SeaLink Magnetic Island Race Week wraps for another year
Main photo: Breezy on the upwind leg off Townsville. Photo Scott Radford-Chisholm SMIRW
The 14th SeaLink Magnetic Island Race Week (SMIRW) was over too quickly, the week flying by as it does when you are in such a beautiful tropical location at the beginning of spring and the conditions are conducive – but that is how it is, and this afternoon the winners were decided.
Organisers at Townsville Yacht Club (TYC) once again pulled out all stops to make sure competitors, their family and friends had a wonderful week on and off the water at this truly unique event.
“We ran down Middle Reef and saw gusts up to 24 knots, but it mainly stayed around 20 knots after that. It was an exciting spinnaker run to the finish. The wind was on our quarter and we flew home,” Mike Steel, the owner of Division 2 boat, Boadicca said, describing the triangle race.
Not all went well, though. “We were OCS but re-started and ended up second at the Nautilus mark. Then the genoa car broke at the Strand mark. That was the end of our chances,” he said.
SeaLink Spinnaker Division 1 was won by Leon Thomas and his Sayer 8, Guilty Pleasures 8. Thomas, who owns the smallest boat in the division, won the opening and closing races. Ragamuffin III, a Frers 48 (Stuart Tivey/Lisa Sampson) was second and Craig Watson’s Jeanneau 53, Coopers, third.
“After not being able to race yesterday because of the strong wind warning, it was good to get on the water again,” Thomas said. “It was a relatively short course, not a lot of windward work, lots of downwind and two-sail reaching, which really suited us. But we still had to put one foot in front of the other and sail the boat well.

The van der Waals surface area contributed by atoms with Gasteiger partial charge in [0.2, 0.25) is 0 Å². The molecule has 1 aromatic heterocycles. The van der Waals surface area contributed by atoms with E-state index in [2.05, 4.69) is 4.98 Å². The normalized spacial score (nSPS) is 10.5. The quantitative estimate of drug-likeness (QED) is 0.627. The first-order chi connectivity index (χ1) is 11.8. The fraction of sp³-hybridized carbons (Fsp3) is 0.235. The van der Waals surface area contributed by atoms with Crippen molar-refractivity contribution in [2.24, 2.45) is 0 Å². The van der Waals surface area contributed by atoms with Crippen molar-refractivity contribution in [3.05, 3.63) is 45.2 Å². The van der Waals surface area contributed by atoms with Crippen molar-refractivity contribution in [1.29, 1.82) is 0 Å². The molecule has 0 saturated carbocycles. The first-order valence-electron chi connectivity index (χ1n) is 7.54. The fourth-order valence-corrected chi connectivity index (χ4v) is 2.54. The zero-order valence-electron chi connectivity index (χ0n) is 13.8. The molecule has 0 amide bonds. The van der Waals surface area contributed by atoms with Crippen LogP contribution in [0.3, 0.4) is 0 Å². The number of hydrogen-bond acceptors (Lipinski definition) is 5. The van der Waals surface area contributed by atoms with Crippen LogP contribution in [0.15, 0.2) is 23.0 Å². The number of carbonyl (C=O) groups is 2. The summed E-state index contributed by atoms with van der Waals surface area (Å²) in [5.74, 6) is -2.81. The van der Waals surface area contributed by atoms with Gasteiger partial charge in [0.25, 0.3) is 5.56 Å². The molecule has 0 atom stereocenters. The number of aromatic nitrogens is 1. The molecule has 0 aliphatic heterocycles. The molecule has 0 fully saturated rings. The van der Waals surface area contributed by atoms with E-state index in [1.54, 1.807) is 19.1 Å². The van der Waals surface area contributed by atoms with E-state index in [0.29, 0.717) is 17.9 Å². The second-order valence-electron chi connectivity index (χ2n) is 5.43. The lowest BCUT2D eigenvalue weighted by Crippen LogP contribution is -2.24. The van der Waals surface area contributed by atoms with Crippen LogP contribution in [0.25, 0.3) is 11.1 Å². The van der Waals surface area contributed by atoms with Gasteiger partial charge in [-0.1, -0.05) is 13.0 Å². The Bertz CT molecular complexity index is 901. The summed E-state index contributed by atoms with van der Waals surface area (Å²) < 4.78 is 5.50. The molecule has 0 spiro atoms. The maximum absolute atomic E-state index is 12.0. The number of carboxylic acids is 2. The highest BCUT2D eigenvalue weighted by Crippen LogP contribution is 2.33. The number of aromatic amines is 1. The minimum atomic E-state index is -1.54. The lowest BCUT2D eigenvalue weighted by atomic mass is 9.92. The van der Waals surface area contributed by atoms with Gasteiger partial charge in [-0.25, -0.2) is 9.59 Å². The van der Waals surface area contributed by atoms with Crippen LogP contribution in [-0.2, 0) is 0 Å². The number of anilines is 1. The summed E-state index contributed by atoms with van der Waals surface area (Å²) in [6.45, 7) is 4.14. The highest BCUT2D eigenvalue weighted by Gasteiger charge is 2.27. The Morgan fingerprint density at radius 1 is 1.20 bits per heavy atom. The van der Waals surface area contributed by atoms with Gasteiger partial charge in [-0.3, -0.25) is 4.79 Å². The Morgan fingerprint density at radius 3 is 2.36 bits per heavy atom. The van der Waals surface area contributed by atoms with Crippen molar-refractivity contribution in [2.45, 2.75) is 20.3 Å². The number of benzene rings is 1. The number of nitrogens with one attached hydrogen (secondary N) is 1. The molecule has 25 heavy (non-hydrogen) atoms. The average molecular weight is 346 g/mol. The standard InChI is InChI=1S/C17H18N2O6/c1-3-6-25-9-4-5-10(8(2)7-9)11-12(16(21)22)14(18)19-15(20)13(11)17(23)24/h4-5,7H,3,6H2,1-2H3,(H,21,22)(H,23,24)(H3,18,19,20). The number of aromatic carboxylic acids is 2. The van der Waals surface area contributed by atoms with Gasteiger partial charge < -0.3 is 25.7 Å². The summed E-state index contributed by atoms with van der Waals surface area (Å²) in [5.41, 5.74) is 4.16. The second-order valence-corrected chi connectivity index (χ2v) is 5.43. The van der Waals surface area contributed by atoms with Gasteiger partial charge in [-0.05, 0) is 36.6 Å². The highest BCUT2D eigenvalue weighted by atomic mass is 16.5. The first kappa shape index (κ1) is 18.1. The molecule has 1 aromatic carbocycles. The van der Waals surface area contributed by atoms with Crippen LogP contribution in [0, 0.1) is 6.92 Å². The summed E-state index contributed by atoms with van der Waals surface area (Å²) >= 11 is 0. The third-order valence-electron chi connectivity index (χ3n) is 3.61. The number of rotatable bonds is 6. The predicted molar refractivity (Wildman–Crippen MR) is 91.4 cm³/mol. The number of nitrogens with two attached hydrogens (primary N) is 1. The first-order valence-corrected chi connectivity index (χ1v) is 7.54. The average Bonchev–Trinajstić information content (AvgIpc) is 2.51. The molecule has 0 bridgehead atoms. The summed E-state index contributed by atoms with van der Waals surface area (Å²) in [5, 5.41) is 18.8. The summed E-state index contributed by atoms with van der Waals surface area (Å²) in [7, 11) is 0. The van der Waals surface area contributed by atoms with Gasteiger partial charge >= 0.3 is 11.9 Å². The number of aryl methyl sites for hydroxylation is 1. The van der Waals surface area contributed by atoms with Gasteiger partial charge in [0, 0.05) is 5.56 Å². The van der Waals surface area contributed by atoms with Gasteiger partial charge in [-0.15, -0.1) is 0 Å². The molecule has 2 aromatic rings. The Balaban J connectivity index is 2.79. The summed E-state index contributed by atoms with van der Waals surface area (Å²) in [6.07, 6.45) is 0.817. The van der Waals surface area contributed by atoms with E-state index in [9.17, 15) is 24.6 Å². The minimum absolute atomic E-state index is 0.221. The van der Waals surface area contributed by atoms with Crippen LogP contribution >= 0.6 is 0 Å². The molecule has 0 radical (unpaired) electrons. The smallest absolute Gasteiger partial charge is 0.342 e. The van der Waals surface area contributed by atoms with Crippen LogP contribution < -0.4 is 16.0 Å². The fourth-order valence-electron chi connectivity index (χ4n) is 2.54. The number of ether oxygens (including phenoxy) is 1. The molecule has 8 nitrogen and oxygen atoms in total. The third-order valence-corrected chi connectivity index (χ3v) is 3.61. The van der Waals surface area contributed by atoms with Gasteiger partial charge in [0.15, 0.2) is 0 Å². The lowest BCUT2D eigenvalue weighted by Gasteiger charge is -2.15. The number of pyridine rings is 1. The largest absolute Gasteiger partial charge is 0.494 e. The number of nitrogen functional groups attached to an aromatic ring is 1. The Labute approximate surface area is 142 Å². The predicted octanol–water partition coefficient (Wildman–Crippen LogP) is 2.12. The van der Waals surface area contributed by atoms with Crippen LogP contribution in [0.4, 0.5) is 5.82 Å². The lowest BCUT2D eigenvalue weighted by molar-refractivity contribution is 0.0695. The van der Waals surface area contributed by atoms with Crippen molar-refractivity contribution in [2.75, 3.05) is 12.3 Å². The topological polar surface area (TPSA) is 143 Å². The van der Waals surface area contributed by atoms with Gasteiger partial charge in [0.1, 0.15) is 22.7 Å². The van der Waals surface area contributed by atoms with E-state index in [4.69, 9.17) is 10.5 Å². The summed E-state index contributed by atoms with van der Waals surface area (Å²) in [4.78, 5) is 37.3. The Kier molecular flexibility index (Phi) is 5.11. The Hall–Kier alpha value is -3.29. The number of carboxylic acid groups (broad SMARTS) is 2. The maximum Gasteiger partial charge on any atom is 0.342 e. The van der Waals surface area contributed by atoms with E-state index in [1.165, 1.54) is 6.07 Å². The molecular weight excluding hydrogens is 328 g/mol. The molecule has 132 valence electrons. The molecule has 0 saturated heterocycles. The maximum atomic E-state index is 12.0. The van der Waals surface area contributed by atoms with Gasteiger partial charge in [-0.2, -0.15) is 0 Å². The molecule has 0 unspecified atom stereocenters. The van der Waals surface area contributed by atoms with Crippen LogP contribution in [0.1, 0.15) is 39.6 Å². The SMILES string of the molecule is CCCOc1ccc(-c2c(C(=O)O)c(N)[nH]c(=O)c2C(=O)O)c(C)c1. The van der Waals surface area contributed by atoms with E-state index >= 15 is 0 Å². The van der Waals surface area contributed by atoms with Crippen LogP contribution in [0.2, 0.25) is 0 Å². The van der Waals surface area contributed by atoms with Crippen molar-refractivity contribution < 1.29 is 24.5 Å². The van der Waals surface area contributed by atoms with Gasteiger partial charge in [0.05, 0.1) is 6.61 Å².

“For a small boat, we’ve done well. It’s fantastic to win overall. I believe we’ve won once before, but it’s been a while, so we’re all ecstatic.”
Ben Kingsberry’s Amaya II won SeaLink Spinnaker 2 Division by the skin of her teeth, just one point separating his Farr 11.6 from today’s race winner, Lunacy (Matt Allen/Bryan Kennett). A further point behind, Lyndy Sawbridge claimed the final podium spot with Helena May.
Kingsberry was not aboard, leaving his brother Matt in charge: “We took the handbrake off today,“ Matt said laughing, enjoying the joke on Ben.
“It was a two reef job. We started with one and put a second one in later. The cats (catamarans) slowed us down a bit. We couldn’t get clear air. We finished fifth, but it was enough to win the series. “The mark roundings were pretty exciting – plenty of traffic – the fleet definitely condensed.
“All week we’ve had no apparent wind or speed instruments, so the team did a great job, considering. It was instrumental having Jim Nixon on board,” he said of the offshore sailor from Sydney, who escaped town before lockdown.
“This is our second Race Week. We retired from the last on the trimaran Outrage. We were so novice we couldn’t outrun a monohull. We had a racehorse, but the jockeys were no good!”
Matt praised the Race Committee: “They did a good job. They picked the right course today – one that wouldn’t break boats. We love it here. We love the casual approach and the challenging sailing conditions. It’s hard to sail here – it’s varied weather and it’s technical.”
Son of a Son, the Farr 1104 owned by Peter Webster, won SeaLink Spinnaker Division 3 by a single point to Rod Finucane’s Fenina, after the pair scored a win and second respectively today. Vicki Hamilton and her all but one female crew placed third overall with her Akarana.
Drew Carruthers won the first two and final races in the Multihull division with his Drew 15, Rushour, to win the series overall. Graeme Etherton’s ‘The Boat’ was second and Ian Johnson’s Salacia placed third overall.